More precisely in Uruguay, teaching processes have not managed to obtain greater achievements in terms of equality or real gender equity regarding access to scientific and technological careers. Since 2017, in order to face this problem and reduce the gender gap, the area of Gender Equality Policies of EUROsociAL+, a programme financed by the European Union and coordinated by FIIAPP (leader); Expertise France and IILA has successfully supported Uruguay’s national strategy to promote the access of girls and adolescents to different training courses in science and technology, engineering and mathematics (STEM subjects – Science, Technology, Engineering and Mathematics). Indeed, EUROsociAL+ has facilitated the identification of obstacles inherent to the Uruguayan formal educational system (1); fostering affirmative actions to promote accessibility for girls and adolescents to this field of training (2) and supporting the National Public Education Administration (ANEP) in designing a comprehensive plan for promoting the accessibility of and permanence in science and technology training for girls and adolescents (3).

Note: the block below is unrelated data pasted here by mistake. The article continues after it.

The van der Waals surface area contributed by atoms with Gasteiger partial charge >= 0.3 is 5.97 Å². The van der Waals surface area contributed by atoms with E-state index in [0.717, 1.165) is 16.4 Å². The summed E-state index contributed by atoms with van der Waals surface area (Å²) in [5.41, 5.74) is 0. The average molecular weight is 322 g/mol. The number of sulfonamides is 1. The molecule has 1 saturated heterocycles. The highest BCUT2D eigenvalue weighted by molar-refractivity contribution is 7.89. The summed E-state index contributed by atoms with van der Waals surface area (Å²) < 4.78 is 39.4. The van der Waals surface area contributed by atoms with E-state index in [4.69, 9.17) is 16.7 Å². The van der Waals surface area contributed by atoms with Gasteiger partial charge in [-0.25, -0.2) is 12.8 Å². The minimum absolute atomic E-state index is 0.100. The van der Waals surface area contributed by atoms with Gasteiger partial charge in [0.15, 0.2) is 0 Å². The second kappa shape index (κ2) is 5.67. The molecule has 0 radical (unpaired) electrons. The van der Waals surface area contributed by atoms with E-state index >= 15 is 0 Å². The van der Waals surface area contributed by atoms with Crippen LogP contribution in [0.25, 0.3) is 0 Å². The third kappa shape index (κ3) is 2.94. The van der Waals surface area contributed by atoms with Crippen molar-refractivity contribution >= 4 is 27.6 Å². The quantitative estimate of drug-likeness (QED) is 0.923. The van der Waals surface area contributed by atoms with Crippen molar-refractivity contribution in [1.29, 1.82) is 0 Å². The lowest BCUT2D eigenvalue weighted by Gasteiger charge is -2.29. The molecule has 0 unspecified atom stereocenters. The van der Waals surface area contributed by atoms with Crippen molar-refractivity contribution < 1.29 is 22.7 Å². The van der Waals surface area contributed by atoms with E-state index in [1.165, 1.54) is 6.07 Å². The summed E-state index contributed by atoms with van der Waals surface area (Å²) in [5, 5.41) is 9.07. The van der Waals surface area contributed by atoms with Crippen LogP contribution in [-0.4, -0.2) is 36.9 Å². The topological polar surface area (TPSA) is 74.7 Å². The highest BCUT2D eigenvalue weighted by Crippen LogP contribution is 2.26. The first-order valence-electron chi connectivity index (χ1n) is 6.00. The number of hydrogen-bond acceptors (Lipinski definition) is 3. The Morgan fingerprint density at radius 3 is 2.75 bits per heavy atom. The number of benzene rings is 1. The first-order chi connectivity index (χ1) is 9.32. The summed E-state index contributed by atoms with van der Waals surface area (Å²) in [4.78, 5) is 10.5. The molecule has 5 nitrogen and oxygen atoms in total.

EUROsociAL+ and ANEP, a successful collaboration
In the process of preparing this plan to reduce the gender gap, the EUROsociAL+ expert, Sarah Peers, carried out a mapping study of European programmes on girls and adolescents and STEM subjects. This high added value diagnosis served to identify the experiences of Spain, France and the United Kingdom. In this context, the Scottish experience of working together with families to reflect on the early professional vocation of adolescents, has inspired the scientific training scholarship system in Uruguay.
This comprehensive plan has recently been approved (May 2020), and included in the 2020-24 Educational Development Project and Plan. Therefore, the Uruguayan administration is continuing such efforts, and progress is promising in terms of institutionalisation. In fact, the implementation of the plan has already produced its first results in citizen education. ANEP has created a battery of training resources on its website and has released a list of digital resources aimed at primary and secondary education teachers. In addition, it has constituted a reference group of women scientists, with whom to carry out educational dissemination activities. On 4 September 2020, outreach days were held at the Pando Technological Pole (specialised in biotechnology), aimed at students and teachers.